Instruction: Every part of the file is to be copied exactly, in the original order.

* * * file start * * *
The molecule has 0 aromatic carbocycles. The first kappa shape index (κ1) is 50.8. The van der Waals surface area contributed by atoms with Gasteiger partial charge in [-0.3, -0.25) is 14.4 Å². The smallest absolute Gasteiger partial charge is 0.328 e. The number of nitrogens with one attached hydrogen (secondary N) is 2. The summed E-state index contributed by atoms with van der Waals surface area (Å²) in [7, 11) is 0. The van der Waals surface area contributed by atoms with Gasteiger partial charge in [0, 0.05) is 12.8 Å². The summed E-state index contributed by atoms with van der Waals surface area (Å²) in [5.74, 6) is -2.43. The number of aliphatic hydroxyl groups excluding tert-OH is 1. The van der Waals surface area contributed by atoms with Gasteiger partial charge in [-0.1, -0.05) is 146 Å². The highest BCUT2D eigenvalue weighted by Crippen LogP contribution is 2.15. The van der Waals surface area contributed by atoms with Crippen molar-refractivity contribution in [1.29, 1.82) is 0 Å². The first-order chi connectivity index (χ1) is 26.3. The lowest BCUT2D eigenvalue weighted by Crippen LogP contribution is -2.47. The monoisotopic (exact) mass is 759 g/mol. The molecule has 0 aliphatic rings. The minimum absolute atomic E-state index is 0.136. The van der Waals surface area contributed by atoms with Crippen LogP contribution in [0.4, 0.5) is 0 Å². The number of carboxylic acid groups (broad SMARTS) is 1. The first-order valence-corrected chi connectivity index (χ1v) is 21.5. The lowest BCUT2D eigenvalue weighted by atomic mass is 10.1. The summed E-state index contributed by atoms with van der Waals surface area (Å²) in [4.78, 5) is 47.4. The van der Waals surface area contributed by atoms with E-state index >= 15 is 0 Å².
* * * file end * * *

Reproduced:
The molecule has 0 aromatic carbocycles. The first kappa shape index (κ1) is 50.8. The van der Waals surface area contributed by atoms with Gasteiger partial charge in [-0.3, -0.25) is 14.4 Å². The smallest absolute Gasteiger partial charge is 0.328 e. The number of nitrogens with one attached hydrogen (secondary N) is 2. The summed E-state index contributed by atoms with van der Waals surface area (Å²) in [7, 11) is 0. The van der Waals surface area contributed by atoms with Gasteiger partial charge in [0, 0.05) is 12.8 Å². The summed E-state index contributed by atoms with van der Waals surface area (Å²) in [5.74, 6) is -2.43. The number of aliphatic hydroxyl groups excluding tert-OH is 1. The van der Waals surface area contributed by atoms with Gasteiger partial charge in [-0.1, -0.05) is 146 Å². The highest BCUT2D eigenvalue weighted by Crippen LogP contribution is 2.15. The van der Waals surface area contributed by atoms with Crippen molar-refractivity contribution in [1.29, 1.82) is 0 Å². The first-order chi connectivity index (χ1) is 26.3. The lowest BCUT2D eigenvalue weighted by Crippen LogP contribution is -2.47. The monoisotopic (exact) mass is 759 g/mol. The molecule has 0 aliphatic rings. The minimum absolute atomic E-state index is 0.136. The van der Waals surface area contributed by atoms with Crippen LogP contribution in [0.4, 0.5) is 0 Å². The number of carboxylic acid groups (broad SMARTS) is 1. The first-order valence-corrected chi connectivity index (χ1v) is 21.5. The lowest BCUT2D eigenvalue weighted by atomic mass is 10.1. The summed E-state index contributed by atoms with van der Waals surface area (Å²) in [4.78, 5) is 47.4. The van der Waals surface area contributed by atoms with E-state index >= 15 is 0 Å².